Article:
CONCORD — Marianne Williamson and John Delaney failed to make the most recent debate stage for Democratic presidential candidates but each got their moment in the first-in-the-nation spotlight Monday.
A few hours apart, the pair, who are each mired far down the standings in the polls here and nationally, signed up to run in New Hampshire’s primary.
Williamson, the 67-year-old California educator and author, said she’s optimistic New Hampshire voters will embrace her self-described, “radical truth telling” agenda that includes a federal department for peace, a new agency devoted to children and dramatic improvements in climate change and in the delivery of health care.
“America needs to reclaim its rambunctiousness, especially in New Hampshire which is the ‘hell no’ state,” Williamson told reporters.
She’s even more confident that 2020 will make history as the election in which American voters pick their first female President.
“I believe the American people are ready for that. We had our first black President. It crashed through a glass ceiling that was more than about race; it was so great,” Williamson said.
Delaney, a 56-year-old lawyer and former Maryland congressman, admitted that to remain in the race he needs to finish at least in the top five in either New Hampshire or in Iowa, which is holding the first caucus.
“Life is about how you do compared to expectations,” Delaney said.
In New Hampshire, Delaney said his pitch is aimed at what he called “independent-minded voters” who support a significant change from Trump but not as liberal or radical as single-payer health care or a wealth tax.
“A public option will do almost nothing to help health care in America,” said Delaney who has sharply criticized more well-known contenders who are promoting Medicare for All plans.
Like President Trump before her, Williamson has held no elective office before, but said her life experiences in education, publishing and faith ministry uniquely qualify her.
“The President’s problem was not his lack of experience; it was his lack of ethics,” Williamson said.
A short time later she added, “Let’s remember very experienced politicians took us into the war in Iraq; took us into the war in Vietnam.”
Williamson said she will soon unveil her health care plan that will embrace an enhanced role for the federal government but will be different than the Medicare for All proposals of Democratic rivals Elizabeth Warren and Bernie Sanders.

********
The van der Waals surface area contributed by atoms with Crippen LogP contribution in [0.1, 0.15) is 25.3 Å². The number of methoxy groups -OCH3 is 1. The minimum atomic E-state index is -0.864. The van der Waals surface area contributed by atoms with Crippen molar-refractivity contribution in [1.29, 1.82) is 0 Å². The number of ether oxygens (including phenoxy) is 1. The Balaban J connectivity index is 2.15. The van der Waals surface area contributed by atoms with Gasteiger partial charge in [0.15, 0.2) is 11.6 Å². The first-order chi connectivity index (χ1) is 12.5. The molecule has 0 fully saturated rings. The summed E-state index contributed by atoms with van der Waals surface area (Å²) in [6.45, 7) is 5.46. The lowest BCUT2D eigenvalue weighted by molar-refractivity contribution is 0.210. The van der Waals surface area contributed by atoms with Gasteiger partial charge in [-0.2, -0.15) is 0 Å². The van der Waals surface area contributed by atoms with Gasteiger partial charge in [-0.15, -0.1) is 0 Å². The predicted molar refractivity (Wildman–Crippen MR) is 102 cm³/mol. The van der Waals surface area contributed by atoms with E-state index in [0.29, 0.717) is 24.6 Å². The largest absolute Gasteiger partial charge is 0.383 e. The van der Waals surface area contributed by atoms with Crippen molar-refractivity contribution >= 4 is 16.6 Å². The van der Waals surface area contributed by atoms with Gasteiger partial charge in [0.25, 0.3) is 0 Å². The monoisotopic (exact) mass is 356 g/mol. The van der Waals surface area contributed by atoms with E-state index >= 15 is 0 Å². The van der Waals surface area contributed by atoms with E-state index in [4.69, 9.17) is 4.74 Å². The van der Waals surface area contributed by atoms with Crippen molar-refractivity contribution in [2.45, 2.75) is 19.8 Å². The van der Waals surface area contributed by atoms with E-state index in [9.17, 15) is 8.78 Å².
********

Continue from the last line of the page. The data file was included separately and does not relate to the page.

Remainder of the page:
“I believe that ultimately health insurance should not just be a privilege but a right,” Williamson said, adding hers will be a “hybrid” between the current system and a government-only, single-payer program.
“I do want doctors to have entrepreneurial possibilities,” Williamson said.
She became the first candidate last week to air an ad promoting the payment of reparations to the descendants of slaves.
“You can’t have the future you want unless you are willing to clean up the past,” Williamson told supporters during a rally at Revelstoke Coffee, before she signed up to run.
While Williamson had a few dozen supporters cheering and waving signs in Secretary of State Bill Gardner’s office, Delaney’s filing was more low-key with just he and his wife, April, there to turn in his paperwork and pay the $1,000 filing fee.
Delaney has spent more than two years and several million dollars of the fortune he made as a young, successful businessman thus far.
He confessed the hope he would be more competitive by now but praised voters here and maintained there was plenty of time for him to stage a breakthrough.
“I think the democracy would be so much worse off if we didn’t have the early state process,” Delaney said.
He’s made more campaign stops in both states than any other candidate and boasted at being the only Democrat to have visited all 99 Iowa counties.
“I’m speaking to rural residents of Iowa; no one has even gone to these places I have,” Delaney said.
The candidate filing period runs through Friday, Nov. 15. Gardner has not set the date for the primary but it’s likely to be next Feb. 11.